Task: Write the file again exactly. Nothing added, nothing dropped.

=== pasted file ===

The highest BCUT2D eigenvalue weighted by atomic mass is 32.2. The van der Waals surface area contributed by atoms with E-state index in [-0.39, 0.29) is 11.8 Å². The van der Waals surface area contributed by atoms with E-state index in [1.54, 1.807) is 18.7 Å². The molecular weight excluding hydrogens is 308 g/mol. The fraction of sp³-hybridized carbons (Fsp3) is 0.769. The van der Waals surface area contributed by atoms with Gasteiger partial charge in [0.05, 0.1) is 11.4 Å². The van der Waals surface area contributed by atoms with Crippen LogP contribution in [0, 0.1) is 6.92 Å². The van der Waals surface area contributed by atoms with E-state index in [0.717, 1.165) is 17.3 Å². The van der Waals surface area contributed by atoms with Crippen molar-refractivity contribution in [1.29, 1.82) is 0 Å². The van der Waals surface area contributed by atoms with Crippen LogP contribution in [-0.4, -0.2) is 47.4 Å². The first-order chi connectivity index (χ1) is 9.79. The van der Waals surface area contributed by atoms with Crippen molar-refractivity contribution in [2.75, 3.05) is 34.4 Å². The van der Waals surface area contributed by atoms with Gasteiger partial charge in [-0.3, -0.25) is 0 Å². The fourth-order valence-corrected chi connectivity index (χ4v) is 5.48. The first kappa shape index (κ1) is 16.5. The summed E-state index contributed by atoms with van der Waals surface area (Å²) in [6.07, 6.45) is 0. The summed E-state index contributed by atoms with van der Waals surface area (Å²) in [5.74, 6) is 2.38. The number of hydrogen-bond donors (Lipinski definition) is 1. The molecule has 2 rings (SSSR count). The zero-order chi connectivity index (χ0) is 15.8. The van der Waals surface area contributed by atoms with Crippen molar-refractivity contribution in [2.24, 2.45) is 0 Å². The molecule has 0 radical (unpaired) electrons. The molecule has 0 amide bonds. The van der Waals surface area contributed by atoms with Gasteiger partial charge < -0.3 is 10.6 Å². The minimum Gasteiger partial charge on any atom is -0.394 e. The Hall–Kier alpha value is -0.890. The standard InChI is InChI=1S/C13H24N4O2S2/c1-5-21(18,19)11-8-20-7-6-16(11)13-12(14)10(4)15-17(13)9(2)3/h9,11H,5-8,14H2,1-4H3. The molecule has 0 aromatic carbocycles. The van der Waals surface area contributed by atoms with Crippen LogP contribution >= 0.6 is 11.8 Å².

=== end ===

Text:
The highest BCUT2D eigenvalue weighted by atomic mass is 32.2. The van der Waals surface area contributed by atoms with E-state index in [-0.39, 0.29) is 11.8 Å². The van der Waals surface area contributed by atoms with E-state index in [1.54, 1.807) is 18.7 Å². The molecular weight excluding hydrogens is 308 g/mol. The fraction of sp³-hybridized carbons (Fsp3) is 0.769. The van der Waals surface area contributed by atoms with Gasteiger partial charge in [0.05, 0.1) is 11.4 Å². The van der Waals surface area contributed by atoms with Crippen LogP contribution in [0, 0.1) is 6.92 Å². The van der Waals surface area contributed by atoms with E-state index in [0.717, 1.165) is 17.3 Å². The van der Waals surface area contributed by atoms with Crippen molar-refractivity contribution in [1.29, 1.82) is 0 Å². The van der Waals surface area contributed by atoms with Crippen LogP contribution in [-0.4, -0.2) is 47.4 Å². The first-order chi connectivity index (χ1) is 9.79. The van der Waals surface area contributed by atoms with Crippen molar-refractivity contribution in [2.75, 3.05) is 34.4 Å². The van der Waals surface area contributed by atoms with Gasteiger partial charge in [-0.3, -0.25) is 0 Å². The fourth-order valence-corrected chi connectivity index (χ4v) is 5.48. The first kappa shape index (κ1) is 16.5. The summed E-state index contributed by atoms with van der Waals surface area (Å²) in [6.07, 6.45) is 0. The summed E-state index contributed by atoms with van der Waals surface area (Å²) in [5.74, 6) is 2.38. The number of hydrogen-bond donors (Lipinski definition) is 1. The molecule has 2 rings (SSSR count). The zero-order chi connectivity index (χ0) is 15.8. The van der Waals surface area contributed by atoms with Crippen molar-refractivity contribution in [2.24, 2.45) is 0 Å². The molecule has 0 radical (unpaired) electrons. The molecule has 0 amide bonds. The van der Waals surface area contributed by atoms with Gasteiger partial charge < -0.3 is 10.6 Å². The minimum Gasteiger partial charge on any atom is -0.394 e. The Hall–Kier alpha value is -0.890. The standard InChI is InChI=1S/C13H24N4O2S2/c1-5-21(18,19)11-8-20-7-6-16(11)13-12(14)10(4)15-17(13)9(2)3/h9,11H,5-8,14H2,1-4H3. The molecule has 0 aromatic carbocycles. The van der Waals surface area contributed by atoms with Crippen LogP contribution >= 0.6 is 11.8 Å².